The world’s largest island sitting to the north east of Canada, Greenland sits three quarters in with the Arctic Circle, so I’m including in in polar regions, even though it’s an autonomous country within the Kingdom of Denmark! The main tourism attractions here include dog sledding, whale watching, meeting the Inuit people and adventure snow shoeing and kayaking. Wildlife found here include Polar Bears and Musk Ox.
Greenland became a Danish colony back in 1814 after the previous rule of Denmark-Norway. It has been inhabited since 2500 BC and Norsemen settled here in the southern part of the island in the 10th century followed by Inuit people in the 13th century. In the early 18th century contact was re-built with Scandinavia and Denmark ruled it from then. Today’s culture is a blend of Scandinavian and Inuit history and the main trade of this remote land is fishing and fish exports. Sitting between the Arctic and Atlantic Ocean with the Baffin Sea separating it from Canada, Greenland is one of the most sparsely populated nations on earth. For wildlife and wilderness holidays, access from the UK and Europe is by air via Iceland or across the Denmark Straight, which also marks the edge of the Arctic Pack Ice. 81% of the land is covered by sheet ice.
The capital of Greenland is Nuuk on the south western coast, the main airport in Greenland is just north of there at Kangerlussuaq. The main sights of the west including Disko Bay can be best accessed via Iceland flying into Ilulissat. For the East coast of Greenland you need to fly to Kulusuk (via Iceland). Getting around in Greenland depends on the time of year. The Sarfaq Ittuk sails along the west coast between Narsaq and Illulissat taking 3 nights and 4 days. Disko Line operate ferries connecting the west cost settlements. Air Greenland have a good network of planes and helicopters servicing the country.
When to go depends on the activities you are interested in. The main summer season is May to September when temperatures in the west can be 5 – 15C. Disko Bay experiences the Midnight Sun from 20 May to 25 July. The winter runs from October to January when 24 hour darkness provides an amazing backdrop to the northern lights and temperatures average between -5 and -30C. Feb – May is the best time for dog sledding with good snow conditions and increasing daylight.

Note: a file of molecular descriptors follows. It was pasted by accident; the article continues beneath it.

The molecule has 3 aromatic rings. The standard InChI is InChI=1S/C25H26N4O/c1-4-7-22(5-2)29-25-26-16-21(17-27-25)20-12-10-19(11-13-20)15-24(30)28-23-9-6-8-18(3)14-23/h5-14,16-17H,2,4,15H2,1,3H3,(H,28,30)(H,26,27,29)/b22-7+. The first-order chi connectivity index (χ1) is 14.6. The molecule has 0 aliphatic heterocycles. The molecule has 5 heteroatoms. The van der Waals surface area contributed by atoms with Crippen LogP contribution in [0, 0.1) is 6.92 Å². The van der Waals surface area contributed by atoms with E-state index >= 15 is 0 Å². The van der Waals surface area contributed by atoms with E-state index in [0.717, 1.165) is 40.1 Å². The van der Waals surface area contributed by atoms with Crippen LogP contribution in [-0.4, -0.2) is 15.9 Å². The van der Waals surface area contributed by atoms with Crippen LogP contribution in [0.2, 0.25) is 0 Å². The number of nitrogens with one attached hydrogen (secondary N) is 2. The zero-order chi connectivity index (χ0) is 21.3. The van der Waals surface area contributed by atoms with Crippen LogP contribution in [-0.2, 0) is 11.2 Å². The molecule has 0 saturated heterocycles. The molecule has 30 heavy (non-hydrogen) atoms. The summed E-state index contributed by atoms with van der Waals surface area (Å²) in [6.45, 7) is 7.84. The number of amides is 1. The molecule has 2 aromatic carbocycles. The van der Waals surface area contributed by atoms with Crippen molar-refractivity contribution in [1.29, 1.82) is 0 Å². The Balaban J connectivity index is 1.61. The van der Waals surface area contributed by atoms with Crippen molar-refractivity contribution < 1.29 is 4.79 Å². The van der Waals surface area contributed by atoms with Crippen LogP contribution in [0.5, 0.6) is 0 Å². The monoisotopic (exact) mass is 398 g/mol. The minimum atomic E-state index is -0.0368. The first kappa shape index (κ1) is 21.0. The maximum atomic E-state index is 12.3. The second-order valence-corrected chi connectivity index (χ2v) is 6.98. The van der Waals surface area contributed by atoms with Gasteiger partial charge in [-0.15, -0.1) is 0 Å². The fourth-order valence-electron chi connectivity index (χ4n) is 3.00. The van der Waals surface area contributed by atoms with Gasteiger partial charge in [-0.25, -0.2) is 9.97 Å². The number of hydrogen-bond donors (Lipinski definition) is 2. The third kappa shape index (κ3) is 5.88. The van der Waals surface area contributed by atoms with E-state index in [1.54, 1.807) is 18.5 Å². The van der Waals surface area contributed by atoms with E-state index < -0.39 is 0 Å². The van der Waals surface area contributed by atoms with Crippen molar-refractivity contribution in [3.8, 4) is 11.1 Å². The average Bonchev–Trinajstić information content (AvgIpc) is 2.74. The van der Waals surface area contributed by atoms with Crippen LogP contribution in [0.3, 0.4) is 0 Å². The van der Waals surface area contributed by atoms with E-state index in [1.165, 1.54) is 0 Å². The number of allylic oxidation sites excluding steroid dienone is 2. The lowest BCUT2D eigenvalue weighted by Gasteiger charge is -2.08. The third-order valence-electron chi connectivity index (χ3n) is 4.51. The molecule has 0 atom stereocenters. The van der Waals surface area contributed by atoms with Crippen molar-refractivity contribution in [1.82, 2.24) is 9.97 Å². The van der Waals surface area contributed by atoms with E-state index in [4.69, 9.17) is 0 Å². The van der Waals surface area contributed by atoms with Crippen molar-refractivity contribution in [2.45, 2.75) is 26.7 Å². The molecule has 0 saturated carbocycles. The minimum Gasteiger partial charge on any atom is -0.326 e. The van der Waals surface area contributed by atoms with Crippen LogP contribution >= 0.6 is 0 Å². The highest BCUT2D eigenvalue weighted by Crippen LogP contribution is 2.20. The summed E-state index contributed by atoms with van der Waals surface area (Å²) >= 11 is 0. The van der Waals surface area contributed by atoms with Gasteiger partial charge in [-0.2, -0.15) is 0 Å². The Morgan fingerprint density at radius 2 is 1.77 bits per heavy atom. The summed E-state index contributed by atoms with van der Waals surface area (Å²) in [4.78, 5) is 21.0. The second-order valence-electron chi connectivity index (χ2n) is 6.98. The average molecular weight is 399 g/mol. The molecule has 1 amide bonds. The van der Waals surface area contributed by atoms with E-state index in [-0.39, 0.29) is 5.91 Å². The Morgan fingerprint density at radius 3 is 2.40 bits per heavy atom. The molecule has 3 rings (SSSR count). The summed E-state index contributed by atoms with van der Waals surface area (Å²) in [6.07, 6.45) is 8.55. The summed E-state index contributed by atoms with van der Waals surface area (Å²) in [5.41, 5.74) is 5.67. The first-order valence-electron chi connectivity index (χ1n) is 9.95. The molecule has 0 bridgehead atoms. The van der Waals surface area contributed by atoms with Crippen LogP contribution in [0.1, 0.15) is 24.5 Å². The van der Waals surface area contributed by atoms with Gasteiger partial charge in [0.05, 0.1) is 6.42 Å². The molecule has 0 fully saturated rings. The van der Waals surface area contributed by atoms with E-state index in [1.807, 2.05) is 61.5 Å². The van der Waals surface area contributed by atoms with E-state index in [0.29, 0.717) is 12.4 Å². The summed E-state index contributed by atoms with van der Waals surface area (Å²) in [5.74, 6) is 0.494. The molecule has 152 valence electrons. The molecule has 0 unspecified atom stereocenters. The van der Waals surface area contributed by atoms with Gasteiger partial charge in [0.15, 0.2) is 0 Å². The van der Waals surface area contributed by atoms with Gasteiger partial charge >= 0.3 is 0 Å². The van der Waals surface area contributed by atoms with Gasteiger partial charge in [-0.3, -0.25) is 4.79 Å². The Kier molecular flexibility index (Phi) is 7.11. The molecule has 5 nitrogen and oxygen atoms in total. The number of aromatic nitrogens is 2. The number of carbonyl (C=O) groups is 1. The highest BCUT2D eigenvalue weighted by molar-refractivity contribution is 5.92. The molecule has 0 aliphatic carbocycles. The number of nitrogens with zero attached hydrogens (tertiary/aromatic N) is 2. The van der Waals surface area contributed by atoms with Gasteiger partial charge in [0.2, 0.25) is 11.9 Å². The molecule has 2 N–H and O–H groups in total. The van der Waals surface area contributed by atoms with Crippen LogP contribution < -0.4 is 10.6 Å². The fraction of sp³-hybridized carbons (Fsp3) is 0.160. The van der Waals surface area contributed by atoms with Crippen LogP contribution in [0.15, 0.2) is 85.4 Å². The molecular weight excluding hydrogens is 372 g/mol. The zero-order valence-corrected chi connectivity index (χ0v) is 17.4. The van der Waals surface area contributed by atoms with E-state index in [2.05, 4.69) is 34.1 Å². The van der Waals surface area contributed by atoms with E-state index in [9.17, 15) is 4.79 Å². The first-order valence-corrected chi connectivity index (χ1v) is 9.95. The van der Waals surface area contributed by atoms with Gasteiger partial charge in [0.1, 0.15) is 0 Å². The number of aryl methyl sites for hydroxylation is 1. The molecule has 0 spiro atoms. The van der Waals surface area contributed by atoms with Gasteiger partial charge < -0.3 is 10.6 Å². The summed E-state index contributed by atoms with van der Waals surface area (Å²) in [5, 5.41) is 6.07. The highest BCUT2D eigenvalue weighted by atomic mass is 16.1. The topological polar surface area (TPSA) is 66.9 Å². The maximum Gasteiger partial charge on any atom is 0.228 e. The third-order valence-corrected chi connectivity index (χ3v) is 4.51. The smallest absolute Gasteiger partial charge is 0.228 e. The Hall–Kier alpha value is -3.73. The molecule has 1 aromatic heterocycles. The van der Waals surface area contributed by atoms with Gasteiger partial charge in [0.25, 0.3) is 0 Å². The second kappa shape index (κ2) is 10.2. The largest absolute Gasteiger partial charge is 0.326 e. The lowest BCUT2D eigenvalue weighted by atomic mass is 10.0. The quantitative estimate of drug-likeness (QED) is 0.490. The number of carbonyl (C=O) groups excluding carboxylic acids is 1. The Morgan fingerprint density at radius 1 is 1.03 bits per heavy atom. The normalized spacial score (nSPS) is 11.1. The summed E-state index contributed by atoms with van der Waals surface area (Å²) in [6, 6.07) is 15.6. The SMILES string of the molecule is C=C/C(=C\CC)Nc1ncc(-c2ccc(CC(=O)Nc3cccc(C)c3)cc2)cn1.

Food, drink and accommodation is expensive in Greenland as everything has to be imported. Meals in restaurants cost around £15-£20 and a beer is about £5. You should look at spending upwards of £100 a day for basic expenses. Traditional Greenland foods include plenty of fish and shrimps, dark breads and potatoes. Some places serve traditional food with a modern twist like Reindeer chilli!
If you fancy an adventure ask me about the Eskimo Travelling tour to East Greenland. Stay at a private guesthouse in Tasilaq in remote parts of the country that hardly ever see tourists. Spend a week with a local family and help with the cooking. There are two days dog sledding included, you travel to Tinitequilaaq, a journey of 6-8 hours by dog sled, overnight in another private house and back the next day. Optional activities include Ice Fishing which you learn about old hunting skills, hiking in the snow or a Snowmobile safari around Ammasalik area.
There are a few adventure expedition holidays to Greenland in summer or winter, during the dark nights of winter this is one of the best places on our planet to view the Northern Lights.